Which rating works best for shipping purposes?

Its important to remember that the Mullen and Edge Crush tests aren't exactly equivalents as they do measure completely different stresses on boxes.

The Mullen test is a better measure for shipping boxes as it addresses the stresses a shipping box might undergo during its journey from your shop to your customer's door step. While shipping is a parodiable part of the supply chain, shipping methods have improved in the years following its implementation of box strength standards with more automated conveyances during handling and shorter trip lengths. Lighter weight boxes like 23 and 32 ECT have a better chance of success in shipping than historically may have been the case. 

The Edge Crush Test was developed in the 1990's to create more efficient ratings for palletizing cardboard boxes for storage. This test allows shippers to create max weights for stacking boxes before the load crushes it. Modern shipping and warehousing techniques mean that products are often loaded on pallets and stacked very high for container shipping efficiency. As a result, boxes need to be strong enough to hold not only the weight of the product they contain, but also the weight of any goods on top. The inate strength of vertical corrugated material means 32 ECT boxes are relatively as strong as 200# boxes, but weigh less by using less material. Use the charts below to identify how much box strength is appropriate for your business based on the maximum load per carton.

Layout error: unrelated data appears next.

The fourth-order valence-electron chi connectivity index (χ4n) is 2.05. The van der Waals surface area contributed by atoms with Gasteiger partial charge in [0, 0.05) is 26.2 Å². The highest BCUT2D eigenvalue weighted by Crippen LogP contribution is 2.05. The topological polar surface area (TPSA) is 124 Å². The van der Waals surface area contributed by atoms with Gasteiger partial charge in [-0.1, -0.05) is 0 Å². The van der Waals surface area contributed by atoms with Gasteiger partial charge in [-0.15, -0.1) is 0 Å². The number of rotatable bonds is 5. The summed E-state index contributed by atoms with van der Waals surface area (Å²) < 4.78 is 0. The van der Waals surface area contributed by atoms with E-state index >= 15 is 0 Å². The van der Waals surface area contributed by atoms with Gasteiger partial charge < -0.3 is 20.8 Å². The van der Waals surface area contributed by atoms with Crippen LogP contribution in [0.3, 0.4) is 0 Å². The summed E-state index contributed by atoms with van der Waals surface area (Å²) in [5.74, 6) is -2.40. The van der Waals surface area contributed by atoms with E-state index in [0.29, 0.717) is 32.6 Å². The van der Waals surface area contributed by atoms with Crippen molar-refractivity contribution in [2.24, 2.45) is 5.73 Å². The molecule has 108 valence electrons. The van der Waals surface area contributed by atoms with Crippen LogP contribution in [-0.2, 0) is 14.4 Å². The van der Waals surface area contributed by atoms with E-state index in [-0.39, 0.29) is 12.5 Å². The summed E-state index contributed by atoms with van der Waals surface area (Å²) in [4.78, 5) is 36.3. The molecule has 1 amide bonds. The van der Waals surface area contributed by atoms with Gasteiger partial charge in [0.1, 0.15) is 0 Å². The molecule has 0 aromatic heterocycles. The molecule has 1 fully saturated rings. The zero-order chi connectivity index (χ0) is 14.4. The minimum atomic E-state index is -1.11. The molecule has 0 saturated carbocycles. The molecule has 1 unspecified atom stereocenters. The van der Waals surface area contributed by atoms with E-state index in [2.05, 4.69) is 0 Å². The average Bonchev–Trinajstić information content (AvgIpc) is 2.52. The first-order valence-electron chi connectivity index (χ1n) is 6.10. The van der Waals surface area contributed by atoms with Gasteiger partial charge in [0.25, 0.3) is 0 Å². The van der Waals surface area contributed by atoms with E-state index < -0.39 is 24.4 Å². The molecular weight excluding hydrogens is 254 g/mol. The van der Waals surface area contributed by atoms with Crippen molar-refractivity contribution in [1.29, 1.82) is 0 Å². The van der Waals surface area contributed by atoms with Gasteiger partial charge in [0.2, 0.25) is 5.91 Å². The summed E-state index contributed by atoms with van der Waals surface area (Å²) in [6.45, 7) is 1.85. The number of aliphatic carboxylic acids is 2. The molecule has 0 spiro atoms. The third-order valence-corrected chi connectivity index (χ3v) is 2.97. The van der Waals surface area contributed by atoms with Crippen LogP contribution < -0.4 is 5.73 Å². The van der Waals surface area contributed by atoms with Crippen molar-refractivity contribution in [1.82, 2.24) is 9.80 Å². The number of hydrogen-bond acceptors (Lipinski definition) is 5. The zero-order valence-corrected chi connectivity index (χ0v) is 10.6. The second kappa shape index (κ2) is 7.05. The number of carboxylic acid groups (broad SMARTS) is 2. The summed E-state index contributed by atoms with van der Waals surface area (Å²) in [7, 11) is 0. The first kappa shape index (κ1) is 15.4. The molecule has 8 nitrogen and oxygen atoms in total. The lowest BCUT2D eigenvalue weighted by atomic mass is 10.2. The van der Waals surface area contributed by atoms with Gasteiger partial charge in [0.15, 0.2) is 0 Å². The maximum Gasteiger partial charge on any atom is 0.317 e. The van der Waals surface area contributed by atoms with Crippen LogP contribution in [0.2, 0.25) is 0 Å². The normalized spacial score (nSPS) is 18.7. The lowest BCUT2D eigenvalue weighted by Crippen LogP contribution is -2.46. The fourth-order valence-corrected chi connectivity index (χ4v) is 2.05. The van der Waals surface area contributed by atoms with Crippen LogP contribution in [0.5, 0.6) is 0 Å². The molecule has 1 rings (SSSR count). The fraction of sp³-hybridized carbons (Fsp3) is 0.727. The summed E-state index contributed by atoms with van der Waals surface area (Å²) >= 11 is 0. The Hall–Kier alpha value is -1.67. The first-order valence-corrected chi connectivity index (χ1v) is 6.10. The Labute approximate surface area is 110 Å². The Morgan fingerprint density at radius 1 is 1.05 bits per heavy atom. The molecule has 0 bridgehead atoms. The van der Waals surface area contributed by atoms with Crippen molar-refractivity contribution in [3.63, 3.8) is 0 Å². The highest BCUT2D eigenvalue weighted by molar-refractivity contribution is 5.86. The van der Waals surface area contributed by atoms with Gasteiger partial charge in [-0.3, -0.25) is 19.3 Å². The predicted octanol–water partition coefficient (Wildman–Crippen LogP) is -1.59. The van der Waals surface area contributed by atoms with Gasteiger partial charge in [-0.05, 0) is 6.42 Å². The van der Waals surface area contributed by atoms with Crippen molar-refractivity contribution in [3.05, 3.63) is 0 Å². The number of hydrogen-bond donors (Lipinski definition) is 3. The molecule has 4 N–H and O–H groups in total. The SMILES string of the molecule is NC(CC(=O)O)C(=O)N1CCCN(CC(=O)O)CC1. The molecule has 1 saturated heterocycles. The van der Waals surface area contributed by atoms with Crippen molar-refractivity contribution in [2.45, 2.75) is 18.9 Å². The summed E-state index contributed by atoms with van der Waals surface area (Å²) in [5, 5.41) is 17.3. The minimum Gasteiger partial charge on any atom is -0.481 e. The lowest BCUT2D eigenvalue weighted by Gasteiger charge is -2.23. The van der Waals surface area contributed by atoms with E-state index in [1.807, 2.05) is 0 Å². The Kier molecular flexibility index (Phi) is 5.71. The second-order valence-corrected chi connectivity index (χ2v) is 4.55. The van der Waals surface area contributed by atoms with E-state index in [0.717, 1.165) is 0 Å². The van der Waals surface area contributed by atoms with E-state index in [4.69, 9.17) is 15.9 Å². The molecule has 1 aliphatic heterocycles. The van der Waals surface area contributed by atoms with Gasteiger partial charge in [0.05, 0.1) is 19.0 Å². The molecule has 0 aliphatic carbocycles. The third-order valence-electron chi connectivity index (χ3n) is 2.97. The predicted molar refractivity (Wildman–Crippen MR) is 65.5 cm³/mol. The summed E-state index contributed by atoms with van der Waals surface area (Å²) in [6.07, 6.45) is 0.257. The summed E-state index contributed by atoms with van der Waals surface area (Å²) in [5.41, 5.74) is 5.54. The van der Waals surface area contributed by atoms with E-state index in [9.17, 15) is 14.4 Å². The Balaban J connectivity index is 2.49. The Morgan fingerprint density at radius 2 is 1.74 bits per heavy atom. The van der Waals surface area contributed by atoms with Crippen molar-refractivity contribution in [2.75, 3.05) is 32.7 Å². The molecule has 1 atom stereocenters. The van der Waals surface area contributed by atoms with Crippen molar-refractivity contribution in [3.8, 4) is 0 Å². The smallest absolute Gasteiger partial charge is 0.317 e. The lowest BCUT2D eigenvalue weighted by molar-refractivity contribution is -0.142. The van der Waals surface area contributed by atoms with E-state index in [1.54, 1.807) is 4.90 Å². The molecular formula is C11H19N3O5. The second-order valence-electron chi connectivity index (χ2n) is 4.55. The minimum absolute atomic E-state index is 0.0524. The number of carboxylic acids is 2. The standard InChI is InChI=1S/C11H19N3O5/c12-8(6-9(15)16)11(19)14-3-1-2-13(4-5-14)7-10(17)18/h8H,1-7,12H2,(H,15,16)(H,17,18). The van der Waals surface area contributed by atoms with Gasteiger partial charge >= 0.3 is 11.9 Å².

Single Wall Mullen Test VS. ECT Ratings